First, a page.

[4:55 PM] Michelle Dennison-Bunch

Services

Clearwater Gastroenterology provides the following services for gastrointestinal health.

Office Visits

Office visits are available to all patients. Please contact us to schedule an appointment for personalized care for your gastrointestinal health. Telehealth may be available upon request.

nurse

Colonoscopy

Colonoscopy enables your doctor to examine the lining of your colon (large intestine) for abnormalities.

pH Testing

Esophageal pH monitoring used for the diagnosis of gastroesophageal reflux disease (GERD).

Esophagogastroduodenoscopy (EGD)

EGD enables your doctor to examine the lining of your upper intestinal tract.

Breath Tests

The H. pylori breath test is a simple and safe test used to detect an active H. pylori infection.

Colonoscopy

Colonoscopy enables your doctor to examine the lining of your colon (large intestine) for abnormalities by inserting a flexible, lighted tube into the colon. In August of 2022, Gem State Endoscopy began using GI Genius™ Artificial Intelligence to assist in detecting polyps. Click here for more information.

The colon must be completely clean for the procedure to be accurate and complete, so be sure to follow the prep instructions carefully.

Click here for Colonoscopy Prep Instructions.

Colonoscopy is well-tolerated and rarely causes much pain. Your doctor will sedate you to help you relax and better tolerate any discomfort. You will lie on your side while the doctor slowly advances the colonoscope through your large intestine to examine the lining. You doctor will examine the lining again as he slowly withdrawals the colonoscope. The procedure usually takes approximately 30 minutes, although you should plan on two to three hours for admission and recovery.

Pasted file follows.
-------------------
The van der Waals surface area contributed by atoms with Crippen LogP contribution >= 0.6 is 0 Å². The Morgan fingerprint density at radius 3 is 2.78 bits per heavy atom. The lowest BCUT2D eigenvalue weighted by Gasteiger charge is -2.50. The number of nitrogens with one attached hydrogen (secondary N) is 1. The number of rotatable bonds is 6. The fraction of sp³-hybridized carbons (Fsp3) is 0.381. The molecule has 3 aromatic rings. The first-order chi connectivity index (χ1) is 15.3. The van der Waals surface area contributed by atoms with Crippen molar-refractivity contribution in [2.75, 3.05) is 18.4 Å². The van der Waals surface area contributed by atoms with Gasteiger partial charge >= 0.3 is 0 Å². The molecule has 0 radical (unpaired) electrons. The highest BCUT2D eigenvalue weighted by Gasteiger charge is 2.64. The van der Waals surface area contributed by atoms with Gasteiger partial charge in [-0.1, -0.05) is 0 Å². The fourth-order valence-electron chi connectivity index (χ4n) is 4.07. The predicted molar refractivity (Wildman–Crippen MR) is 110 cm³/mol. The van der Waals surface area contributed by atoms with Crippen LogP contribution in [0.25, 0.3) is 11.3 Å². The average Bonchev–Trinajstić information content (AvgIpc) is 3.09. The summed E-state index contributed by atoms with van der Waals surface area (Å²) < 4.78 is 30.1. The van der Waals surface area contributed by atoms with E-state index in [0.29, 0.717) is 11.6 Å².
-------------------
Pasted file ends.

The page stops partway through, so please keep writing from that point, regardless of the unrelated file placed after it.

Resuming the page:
After your procedure, you will receive written discharge instructions, although you will have to wait for the results of any biopsies performed. If you were given sedation during the procedure, someone must drive you home. Even if you feel alert after the procedure, your judgment and reflexes could be impaired for the rest of the day. You might have some cramping or bloating because of the air introduced into the colon during the examination. This should disappear quickly when you pass gas.

Although complications after a colonoscopy are uncommon, contact your doctor or go to the emergency department if you notice severe abdominal pain, fever and chills, or rectal bleeding of more than one-half cup.

Esophagogastro-duodenoscopy (EGD)

Esophagoduodenoscopy (EGD)

Esophagoduodenoscopy also known as Upper Endoscopy or EGD enables your doctor to examine the lining of your upper intestinal tract by inserting a long, flexible, lighted tube through the mouth and slowing advancing it into the esophagus, stomach, duodenum, and the beginning of the small intestine. Your stomach must be empty for this procedure to be accurate and complete, so be sure to follow your instructions completely.

Click here for EGD Instructions